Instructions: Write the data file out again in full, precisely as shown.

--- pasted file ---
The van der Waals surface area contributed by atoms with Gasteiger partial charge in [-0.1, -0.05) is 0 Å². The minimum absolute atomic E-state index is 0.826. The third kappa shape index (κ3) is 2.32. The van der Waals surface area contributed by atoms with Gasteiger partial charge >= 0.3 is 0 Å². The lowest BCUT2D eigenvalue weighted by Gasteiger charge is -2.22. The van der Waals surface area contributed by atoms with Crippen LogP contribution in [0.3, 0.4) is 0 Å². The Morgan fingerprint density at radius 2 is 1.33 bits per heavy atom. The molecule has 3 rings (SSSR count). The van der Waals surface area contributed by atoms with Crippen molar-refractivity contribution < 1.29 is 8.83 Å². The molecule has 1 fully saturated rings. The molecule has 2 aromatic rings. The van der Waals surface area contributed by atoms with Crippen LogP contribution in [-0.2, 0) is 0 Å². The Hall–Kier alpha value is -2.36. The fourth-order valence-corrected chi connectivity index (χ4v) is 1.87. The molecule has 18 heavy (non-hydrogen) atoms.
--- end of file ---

The van der Waals surface area contributed by atoms with Gasteiger partial charge in [-0.1, -0.05) is 0 Å². The minimum absolute atomic E-state index is 0.826. The third kappa shape index (κ3) is 2.32. The van der Waals surface area contributed by atoms with Gasteiger partial charge >= 0.3 is 0 Å². The lowest BCUT2D eigenvalue weighted by Gasteiger charge is -2.22. The van der Waals surface area contributed by atoms with Crippen LogP contribution in [0.3, 0.4) is 0 Å². The Morgan fingerprint density at radius 2 is 1.33 bits per heavy atom. The molecule has 3 rings (SSSR count). The van der Waals surface area contributed by atoms with Crippen molar-refractivity contribution < 1.29 is 8.83 Å². The molecule has 1 fully saturated rings. The molecule has 2 aromatic rings. The van der Waals surface area contributed by atoms with Crippen LogP contribution in [-0.2, 0) is 0 Å². The Hall–Kier alpha value is -2.36. The fourth-order valence-corrected chi connectivity index (χ4v) is 1.87. The molecule has 18 heavy (non-hydrogen) atoms.